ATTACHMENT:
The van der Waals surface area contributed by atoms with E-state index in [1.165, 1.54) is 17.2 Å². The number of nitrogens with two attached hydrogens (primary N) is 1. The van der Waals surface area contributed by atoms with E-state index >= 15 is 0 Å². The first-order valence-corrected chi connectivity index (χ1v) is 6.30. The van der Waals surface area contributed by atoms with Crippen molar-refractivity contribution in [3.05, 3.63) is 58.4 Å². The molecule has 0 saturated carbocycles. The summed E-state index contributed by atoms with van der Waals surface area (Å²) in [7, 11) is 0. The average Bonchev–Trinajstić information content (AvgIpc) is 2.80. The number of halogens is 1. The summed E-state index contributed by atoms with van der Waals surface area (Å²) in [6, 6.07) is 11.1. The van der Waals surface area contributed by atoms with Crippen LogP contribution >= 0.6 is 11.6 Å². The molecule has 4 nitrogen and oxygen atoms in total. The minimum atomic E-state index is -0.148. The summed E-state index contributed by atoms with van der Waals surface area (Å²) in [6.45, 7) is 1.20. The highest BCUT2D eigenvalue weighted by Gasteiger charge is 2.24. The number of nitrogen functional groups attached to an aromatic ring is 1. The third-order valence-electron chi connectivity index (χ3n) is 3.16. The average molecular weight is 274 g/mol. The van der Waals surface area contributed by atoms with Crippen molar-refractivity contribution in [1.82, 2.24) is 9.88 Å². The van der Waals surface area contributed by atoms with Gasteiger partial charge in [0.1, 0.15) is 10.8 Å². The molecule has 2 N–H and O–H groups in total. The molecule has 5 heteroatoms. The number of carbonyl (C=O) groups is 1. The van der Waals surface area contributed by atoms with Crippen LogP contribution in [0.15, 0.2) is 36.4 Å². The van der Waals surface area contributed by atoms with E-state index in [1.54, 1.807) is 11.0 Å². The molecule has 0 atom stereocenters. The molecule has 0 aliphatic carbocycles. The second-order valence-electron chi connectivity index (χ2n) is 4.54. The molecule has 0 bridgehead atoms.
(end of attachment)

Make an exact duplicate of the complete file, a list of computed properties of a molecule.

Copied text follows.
The van der Waals surface area contributed by atoms with E-state index in [1.165, 1.54) is 17.2 Å². The number of nitrogens with two attached hydrogens (primary N) is 1. The van der Waals surface area contributed by atoms with E-state index >= 15 is 0 Å². The first-order valence-corrected chi connectivity index (χ1v) is 6.30. The van der Waals surface area contributed by atoms with Crippen molar-refractivity contribution in [3.05, 3.63) is 58.4 Å². The molecule has 0 saturated carbocycles. The summed E-state index contributed by atoms with van der Waals surface area (Å²) in [7, 11) is 0. The average Bonchev–Trinajstić information content (AvgIpc) is 2.80. The number of halogens is 1. The summed E-state index contributed by atoms with van der Waals surface area (Å²) in [6, 6.07) is 11.1. The van der Waals surface area contributed by atoms with Crippen LogP contribution >= 0.6 is 11.6 Å². The molecule has 4 nitrogen and oxygen atoms in total. The minimum atomic E-state index is -0.148. The summed E-state index contributed by atoms with van der Waals surface area (Å²) in [6.45, 7) is 1.20. The highest BCUT2D eigenvalue weighted by Gasteiger charge is 2.24. The number of nitrogen functional groups attached to an aromatic ring is 1. The third-order valence-electron chi connectivity index (χ3n) is 3.16. The average molecular weight is 274 g/mol. The van der Waals surface area contributed by atoms with Crippen molar-refractivity contribution in [1.82, 2.24) is 9.88 Å². The van der Waals surface area contributed by atoms with Gasteiger partial charge in [0.1, 0.15) is 10.8 Å². The molecule has 2 N–H and O–H groups in total. The molecule has 5 heteroatoms. The number of carbonyl (C=O) groups is 1. The van der Waals surface area contributed by atoms with Crippen LogP contribution in [0.15, 0.2) is 36.4 Å². The van der Waals surface area contributed by atoms with E-state index in [1.54, 1.807) is 11.0 Å². The molecule has 0 atom stereocenters. The molecule has 0 aliphatic carbocycles. The second-order valence-electron chi connectivity index (χ2n) is 4.54. The molecule has 0 bridgehead atoms.